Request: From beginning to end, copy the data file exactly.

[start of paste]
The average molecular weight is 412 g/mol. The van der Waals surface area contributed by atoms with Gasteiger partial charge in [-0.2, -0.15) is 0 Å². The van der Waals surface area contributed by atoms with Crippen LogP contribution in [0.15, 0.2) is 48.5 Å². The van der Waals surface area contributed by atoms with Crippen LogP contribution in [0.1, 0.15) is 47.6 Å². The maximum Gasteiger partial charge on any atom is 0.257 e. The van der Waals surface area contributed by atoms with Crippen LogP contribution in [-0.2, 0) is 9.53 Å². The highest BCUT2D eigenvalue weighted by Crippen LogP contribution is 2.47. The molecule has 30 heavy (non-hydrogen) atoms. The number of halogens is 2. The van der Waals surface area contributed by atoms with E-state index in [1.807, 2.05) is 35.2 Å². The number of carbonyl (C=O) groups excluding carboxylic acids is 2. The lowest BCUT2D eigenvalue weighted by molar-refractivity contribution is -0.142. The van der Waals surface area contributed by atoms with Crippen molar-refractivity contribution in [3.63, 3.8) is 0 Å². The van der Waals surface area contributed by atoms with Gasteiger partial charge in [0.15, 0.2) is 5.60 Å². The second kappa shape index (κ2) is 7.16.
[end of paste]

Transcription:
The average molecular weight is 412 g/mol. The van der Waals surface area contributed by atoms with Gasteiger partial charge in [-0.2, -0.15) is 0 Å². The van der Waals surface area contributed by atoms with Crippen LogP contribution in [0.15, 0.2) is 48.5 Å². The van der Waals surface area contributed by atoms with Crippen LogP contribution in [0.1, 0.15) is 47.6 Å². The maximum Gasteiger partial charge on any atom is 0.257 e. The van der Waals surface area contributed by atoms with Crippen LogP contribution in [-0.2, 0) is 9.53 Å². The highest BCUT2D eigenvalue weighted by Crippen LogP contribution is 2.47. The molecule has 30 heavy (non-hydrogen) atoms. The number of halogens is 2. The van der Waals surface area contributed by atoms with E-state index in [1.807, 2.05) is 35.2 Å². The number of carbonyl (C=O) groups excluding carboxylic acids is 2. The lowest BCUT2D eigenvalue weighted by molar-refractivity contribution is -0.142. The van der Waals surface area contributed by atoms with Crippen molar-refractivity contribution in [3.63, 3.8) is 0 Å². The van der Waals surface area contributed by atoms with Gasteiger partial charge in [0.15, 0.2) is 5.60 Å². The second kappa shape index (κ2) is 7.16.